Egypt: climate change has devastating effects, study

Femise, with no action taken risk is 10% GDP reduction in 2050

23 October, 12:47

    (ANSAmed) - BRUSSELS, OCTOBER 23 - Storms, heat waves and floods have a devastating effect: a study by the EU-supported FEMISE research network measuring the effects of climate change in Egypt in 2050 asserts that if no action is taken, climate change will reduce Egypt's GDP by as much as 10% in that year.

    The study recommends quickly implementing measures, such as making irrigation systems more efficient and providing better protection for coastal and plantation areas, to mitigate the impact of climate change. These first few steps alone would enable Egypt to restrict its GDP loss in 2050 to 4%.

    According to the report, temperatures rose by between 3C and 3.5C between 1960 and 1990, and they are expected to increase by another 2C by 2050. The country's tourist industry is likely to suffer from this, but many other sectors will also be affected.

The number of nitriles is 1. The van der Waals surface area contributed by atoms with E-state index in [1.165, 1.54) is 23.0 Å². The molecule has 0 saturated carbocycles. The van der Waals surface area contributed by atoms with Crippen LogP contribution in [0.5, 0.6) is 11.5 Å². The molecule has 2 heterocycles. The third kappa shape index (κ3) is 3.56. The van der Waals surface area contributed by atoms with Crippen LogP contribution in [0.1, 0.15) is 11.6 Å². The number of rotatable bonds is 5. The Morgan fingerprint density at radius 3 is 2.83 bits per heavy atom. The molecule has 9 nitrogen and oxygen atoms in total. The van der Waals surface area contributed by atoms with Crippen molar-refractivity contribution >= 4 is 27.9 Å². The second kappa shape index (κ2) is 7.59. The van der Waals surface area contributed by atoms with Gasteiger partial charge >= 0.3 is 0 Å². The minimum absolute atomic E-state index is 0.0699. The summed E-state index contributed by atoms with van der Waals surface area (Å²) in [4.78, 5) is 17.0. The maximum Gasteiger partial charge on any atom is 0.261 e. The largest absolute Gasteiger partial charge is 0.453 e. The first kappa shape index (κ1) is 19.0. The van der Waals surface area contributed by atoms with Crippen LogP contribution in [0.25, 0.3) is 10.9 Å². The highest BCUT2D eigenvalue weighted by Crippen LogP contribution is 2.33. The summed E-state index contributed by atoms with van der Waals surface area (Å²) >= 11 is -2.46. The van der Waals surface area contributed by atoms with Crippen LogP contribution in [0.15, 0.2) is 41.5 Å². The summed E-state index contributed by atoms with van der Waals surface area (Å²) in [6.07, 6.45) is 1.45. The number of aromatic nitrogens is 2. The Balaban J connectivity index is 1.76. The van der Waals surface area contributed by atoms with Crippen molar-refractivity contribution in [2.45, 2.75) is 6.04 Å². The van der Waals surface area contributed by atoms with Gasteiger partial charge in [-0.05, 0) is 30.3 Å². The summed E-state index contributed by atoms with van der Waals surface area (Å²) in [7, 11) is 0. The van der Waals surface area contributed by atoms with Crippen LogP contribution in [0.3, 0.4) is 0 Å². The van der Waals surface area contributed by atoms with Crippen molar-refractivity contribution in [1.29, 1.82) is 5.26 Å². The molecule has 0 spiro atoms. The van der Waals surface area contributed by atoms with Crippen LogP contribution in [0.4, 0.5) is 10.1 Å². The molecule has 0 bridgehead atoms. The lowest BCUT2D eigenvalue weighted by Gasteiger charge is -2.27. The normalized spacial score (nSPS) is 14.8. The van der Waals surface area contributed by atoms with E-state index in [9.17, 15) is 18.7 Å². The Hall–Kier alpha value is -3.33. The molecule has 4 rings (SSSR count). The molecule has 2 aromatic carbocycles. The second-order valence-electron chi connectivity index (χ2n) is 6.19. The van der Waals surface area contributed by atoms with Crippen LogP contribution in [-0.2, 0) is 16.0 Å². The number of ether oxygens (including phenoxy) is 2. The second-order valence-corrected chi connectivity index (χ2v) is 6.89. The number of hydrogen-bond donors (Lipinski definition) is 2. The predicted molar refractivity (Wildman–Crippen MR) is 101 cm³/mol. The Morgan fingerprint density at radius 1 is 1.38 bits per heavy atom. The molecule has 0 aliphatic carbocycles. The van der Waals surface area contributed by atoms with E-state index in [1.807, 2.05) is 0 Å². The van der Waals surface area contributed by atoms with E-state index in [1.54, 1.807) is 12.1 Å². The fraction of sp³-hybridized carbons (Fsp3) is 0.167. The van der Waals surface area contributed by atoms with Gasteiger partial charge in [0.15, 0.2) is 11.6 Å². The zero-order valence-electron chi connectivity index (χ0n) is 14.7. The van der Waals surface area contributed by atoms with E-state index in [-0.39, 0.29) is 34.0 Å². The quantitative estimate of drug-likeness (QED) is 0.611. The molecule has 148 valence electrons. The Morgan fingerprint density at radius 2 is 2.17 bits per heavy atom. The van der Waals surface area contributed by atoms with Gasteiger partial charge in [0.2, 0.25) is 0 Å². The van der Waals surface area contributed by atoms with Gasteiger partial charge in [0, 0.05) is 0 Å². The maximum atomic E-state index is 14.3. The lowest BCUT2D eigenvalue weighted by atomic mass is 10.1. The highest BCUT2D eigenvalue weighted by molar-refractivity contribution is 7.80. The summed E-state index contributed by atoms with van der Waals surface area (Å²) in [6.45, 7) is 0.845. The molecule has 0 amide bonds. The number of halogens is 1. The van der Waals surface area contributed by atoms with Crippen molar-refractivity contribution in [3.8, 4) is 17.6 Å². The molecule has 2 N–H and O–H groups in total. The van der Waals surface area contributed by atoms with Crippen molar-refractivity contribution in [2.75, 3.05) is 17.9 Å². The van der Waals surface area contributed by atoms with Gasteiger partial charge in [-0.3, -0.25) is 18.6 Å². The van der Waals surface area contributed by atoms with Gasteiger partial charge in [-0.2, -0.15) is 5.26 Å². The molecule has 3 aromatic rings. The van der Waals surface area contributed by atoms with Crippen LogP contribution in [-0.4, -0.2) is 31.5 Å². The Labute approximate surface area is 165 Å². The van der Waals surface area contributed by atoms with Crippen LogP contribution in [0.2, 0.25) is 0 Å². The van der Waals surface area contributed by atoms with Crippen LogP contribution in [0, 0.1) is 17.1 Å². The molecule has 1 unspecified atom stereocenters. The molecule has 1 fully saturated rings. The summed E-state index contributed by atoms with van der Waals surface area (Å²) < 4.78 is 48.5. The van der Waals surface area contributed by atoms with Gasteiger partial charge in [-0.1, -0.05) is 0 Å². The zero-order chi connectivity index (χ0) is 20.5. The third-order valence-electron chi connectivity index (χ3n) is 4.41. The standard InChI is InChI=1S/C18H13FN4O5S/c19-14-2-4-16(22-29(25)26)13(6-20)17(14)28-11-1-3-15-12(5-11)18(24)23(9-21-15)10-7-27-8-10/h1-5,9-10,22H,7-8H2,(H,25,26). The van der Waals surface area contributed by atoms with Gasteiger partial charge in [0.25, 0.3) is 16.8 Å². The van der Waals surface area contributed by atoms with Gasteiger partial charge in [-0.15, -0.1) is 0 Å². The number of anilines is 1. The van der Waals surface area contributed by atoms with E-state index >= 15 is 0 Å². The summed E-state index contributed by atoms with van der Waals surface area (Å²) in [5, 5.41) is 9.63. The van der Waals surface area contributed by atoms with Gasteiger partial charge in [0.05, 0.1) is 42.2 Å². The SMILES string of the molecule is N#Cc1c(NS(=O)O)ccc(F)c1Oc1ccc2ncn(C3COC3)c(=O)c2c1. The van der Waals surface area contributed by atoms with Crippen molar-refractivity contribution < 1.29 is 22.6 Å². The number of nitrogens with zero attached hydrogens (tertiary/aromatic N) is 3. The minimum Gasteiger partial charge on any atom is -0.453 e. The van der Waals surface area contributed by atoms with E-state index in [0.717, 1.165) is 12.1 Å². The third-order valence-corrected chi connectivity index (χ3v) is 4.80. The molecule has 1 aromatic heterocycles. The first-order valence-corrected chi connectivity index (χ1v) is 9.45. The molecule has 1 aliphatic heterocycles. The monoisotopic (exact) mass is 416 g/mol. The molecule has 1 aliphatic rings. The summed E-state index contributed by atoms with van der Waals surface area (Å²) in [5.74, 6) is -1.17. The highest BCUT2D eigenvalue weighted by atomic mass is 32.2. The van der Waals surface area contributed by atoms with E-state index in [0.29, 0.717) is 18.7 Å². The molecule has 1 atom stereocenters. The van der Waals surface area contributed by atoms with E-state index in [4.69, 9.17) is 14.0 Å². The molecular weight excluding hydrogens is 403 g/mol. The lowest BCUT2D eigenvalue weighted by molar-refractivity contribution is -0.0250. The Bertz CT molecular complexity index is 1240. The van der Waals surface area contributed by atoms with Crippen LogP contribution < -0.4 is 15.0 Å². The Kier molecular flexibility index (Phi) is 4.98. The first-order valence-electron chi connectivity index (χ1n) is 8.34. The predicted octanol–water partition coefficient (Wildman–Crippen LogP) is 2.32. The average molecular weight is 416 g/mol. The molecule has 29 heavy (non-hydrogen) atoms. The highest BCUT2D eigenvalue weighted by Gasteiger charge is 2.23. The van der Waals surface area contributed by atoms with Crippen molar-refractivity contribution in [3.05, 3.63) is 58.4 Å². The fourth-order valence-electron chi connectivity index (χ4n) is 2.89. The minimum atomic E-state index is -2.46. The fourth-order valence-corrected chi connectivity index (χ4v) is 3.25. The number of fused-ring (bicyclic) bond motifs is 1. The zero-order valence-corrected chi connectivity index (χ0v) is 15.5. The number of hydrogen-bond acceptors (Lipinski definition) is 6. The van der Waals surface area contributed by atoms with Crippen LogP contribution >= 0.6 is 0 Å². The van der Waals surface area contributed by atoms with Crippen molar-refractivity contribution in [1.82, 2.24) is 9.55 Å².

There could be significant damage to farming, which is particularly vulnerable to deviations in temperature and rainfall. Egypt felt the full force of climate change during the heat wave of 2010. The country's farms, which are concentrated in the Nile valley and delta, were hit hard, resulting in a sharp increase in prices. Agricultural productivity is a certain casualty of rising temperatures.

    The experts also highlighted the impact of power cuts on production systems, and particularly on refrigeration systems.

    This is something that could eventually put investors off. As well as the impact on consumption and investment, property depreciation must also be taken into account, particularly in coastal areas as a direct result of rising sea levels.

    FEMISE is an EU-funded project, which aims to contribute to the reinforcement of dialogue on economic and financial issues in the Euro-Mediterranean partnership, within the framework of the European Neighbourhood Policy and the Union for the Mediterranean. (ANSAmed)
    © Copyright ANSA - All rights reserved